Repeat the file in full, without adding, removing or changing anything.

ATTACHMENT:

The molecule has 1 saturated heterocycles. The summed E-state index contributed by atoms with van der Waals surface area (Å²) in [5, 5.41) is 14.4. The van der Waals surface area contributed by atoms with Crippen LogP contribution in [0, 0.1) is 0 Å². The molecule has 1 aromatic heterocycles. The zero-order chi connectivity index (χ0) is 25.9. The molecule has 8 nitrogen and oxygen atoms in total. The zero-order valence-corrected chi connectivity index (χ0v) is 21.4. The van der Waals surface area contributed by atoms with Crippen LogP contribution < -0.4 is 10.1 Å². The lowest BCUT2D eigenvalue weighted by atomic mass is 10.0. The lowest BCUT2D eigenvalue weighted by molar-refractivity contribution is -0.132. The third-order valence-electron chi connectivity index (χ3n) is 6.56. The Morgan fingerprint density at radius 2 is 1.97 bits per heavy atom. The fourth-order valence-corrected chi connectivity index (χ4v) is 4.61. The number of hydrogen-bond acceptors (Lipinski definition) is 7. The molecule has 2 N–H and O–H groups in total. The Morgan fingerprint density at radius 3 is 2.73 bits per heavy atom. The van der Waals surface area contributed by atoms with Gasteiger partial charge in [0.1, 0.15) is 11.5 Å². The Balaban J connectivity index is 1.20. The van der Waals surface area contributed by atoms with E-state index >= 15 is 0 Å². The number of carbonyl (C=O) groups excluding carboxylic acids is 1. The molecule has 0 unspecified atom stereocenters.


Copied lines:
The molecule has 1 saturated heterocycles. The summed E-state index contributed by atoms with van der Waals surface area (Å²) in [5, 5.41) is 14.4. The van der Waals surface area contributed by atoms with Crippen LogP contribution in [0, 0.1) is 0 Å². The molecule has 1 aromatic heterocycles. The zero-order chi connectivity index (χ0) is 25.9. The molecule has 8 nitrogen and oxygen atoms in total. The zero-order valence-corrected chi connectivity index (χ0v) is 21.4. The van der Waals surface area contributed by atoms with Crippen LogP contribution < -0.4 is 10.1 Å². The lowest BCUT2D eigenvalue weighted by atomic mass is 10.0. The lowest BCUT2D eigenvalue weighted by molar-refractivity contribution is -0.132. The third-order valence-electron chi connectivity index (χ3n) is 6.56. The Morgan fingerprint density at radius 2 is 1.97 bits per heavy atom. The fourth-order valence-corrected chi connectivity index (χ4v) is 4.61. The number of hydrogen-bond acceptors (Lipinski definition) is 7. The molecule has 2 N–H and O–H groups in total. The Morgan fingerprint density at radius 3 is 2.73 bits per heavy atom. The van der Waals surface area contributed by atoms with Gasteiger partial charge in [0.1, 0.15) is 11.5 Å². The Balaban J connectivity index is 1.20. The van der Waals surface area contributed by atoms with E-state index >= 15 is 0 Å². The number of carbonyl (C=O) groups excluding carboxylic acids is 1. The molecule has 0 unspecified atom stereocenters.